Pacer S Sreesanth may be brought into the Indian team in place of injured Ashish Nehra for the summit clash against Sri Lanka in the World Cup cricket final in Mumbai on Saturday.Indian skipper Mahendra Singh Dhoni also issued a veiled warning to the Sri Lankans saying the home team has not played to its fullest potential and “there is plenty to come” and was prepared to take on veteran spinner Muttiah Muralitharan.With swing bowler Ashish Nehra virtually ruled out of the grand finale due to a multiple finger fracture he suffered in the semifinal clash against Pakistan, Dhoni appeared to indicate his preference in the toss up between S Sreesanth and off-spinner Ravichandran Ashwin.”Ashish is most likely ruled out he’s got multiple fracture on one of his fingers,” he said adding that the choice could be between Sreesanth and Ashwin.”If you see the Mumbai track there’s a bit of pace and bounce for the seamers initially and there is a bit of reverse swing going. The third seamer can have an impact on the game.An extra seamer means I am able to manoeuvre the bowlers,” the skipper said at the pre-match press conference,” Dhoni said.The skipper, who had surprised everyone by keeping Ashwin out of the Mohali encounter after his good performance in two matches, said “With a spinner, if you have three spinners along with a part-timer you don’t have room for manoeuvre. But whatever opportunity Ashwin has got, irrespective of where he has fared, he has done really well.advertisement”We have confidence in him but we are not clear about whether to go with three seamers or two seamers and one extra spinner,” he said.Sreesanth had not played after the tournament opener on February 19 against Bangladesh at Mirpur, and asked how he can slip into his groove after such a lengthy absence from the middle, Dhoni said it can be done if one looked at tomorrow’s final as just another game.”Don’t look at it as the final but as another game. Sree has done well for us most of the games he has played, he has done well. He’s one character who can definitely swing the ball and get you early wickets. Choosing one individual over other is difficult but let’s hope whoever gets chosen will perform at his best,” he said.”Unfortunately, we have not been able to give him more chances to play. Even in the first game, he played I thought he did not bowl badly. After that we gave chances to other individuals which I think were needed at that point of time.It’s more about who suits the condition more. Let’s hope whoever plays just performs,” said Dhoni.- With PTI inputs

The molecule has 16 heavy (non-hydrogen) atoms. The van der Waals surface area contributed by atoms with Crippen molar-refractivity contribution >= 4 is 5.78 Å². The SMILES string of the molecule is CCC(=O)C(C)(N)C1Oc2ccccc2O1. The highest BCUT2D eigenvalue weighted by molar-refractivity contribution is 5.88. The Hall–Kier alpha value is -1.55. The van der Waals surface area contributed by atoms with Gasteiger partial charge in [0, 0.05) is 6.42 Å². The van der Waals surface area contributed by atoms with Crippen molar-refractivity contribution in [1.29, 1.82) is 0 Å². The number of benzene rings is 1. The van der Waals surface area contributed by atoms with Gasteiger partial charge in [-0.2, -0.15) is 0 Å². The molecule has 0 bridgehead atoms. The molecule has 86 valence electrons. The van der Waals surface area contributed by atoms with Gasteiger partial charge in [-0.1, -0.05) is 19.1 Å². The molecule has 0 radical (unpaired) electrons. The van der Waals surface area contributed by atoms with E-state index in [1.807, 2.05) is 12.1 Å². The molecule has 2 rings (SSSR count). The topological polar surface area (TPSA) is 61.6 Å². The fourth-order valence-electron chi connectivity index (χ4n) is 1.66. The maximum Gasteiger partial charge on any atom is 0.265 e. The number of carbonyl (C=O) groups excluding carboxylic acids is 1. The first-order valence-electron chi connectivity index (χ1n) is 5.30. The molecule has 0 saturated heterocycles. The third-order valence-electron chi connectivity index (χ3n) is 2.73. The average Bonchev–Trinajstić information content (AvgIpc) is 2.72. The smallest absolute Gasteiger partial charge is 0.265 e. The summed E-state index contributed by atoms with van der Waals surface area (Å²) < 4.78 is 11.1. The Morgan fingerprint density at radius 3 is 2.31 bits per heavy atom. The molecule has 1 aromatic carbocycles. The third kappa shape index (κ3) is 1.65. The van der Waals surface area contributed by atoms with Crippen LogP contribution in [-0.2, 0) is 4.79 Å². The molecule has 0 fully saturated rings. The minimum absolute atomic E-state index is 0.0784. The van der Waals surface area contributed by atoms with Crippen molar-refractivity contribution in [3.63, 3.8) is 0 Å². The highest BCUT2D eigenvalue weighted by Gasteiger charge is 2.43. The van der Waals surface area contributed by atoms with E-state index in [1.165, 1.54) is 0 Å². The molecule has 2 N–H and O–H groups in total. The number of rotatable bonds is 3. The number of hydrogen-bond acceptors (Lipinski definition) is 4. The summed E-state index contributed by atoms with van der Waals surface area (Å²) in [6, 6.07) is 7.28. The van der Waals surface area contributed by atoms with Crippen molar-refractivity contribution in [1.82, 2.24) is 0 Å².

FacebookTwitter Posted: March 18, 2018 KUSI Newsroom SAN DIEGO (KUSI) – A 63-year-old man remained hospitalized today following a stabbing in Sherman Heights.The injury was inflicted at about 8:30 p.m. Saturday in the 2200 block of Imperial Avenue.The victim was arguing with a 19-year-old man, according to Officer Robert Heims of the San Diego Police Department. During the argument, the latter is suspected of stabbing the former once in the left rib cage below the armpit, Heims said.The suspect then fled in an unknown direction. He was described as Hispanic, about 5 feet-8 inches tall, thin and wearing a brown jacket and gray hoodie.The victim was taken to a hospital with non-life-threatening injuries, Heims said. Man injured in Sherman Heights stabbing KUSI Newsroom, Categories: Local San Diego News Tags: Crime, sherman heights, stabbing March 18, 2018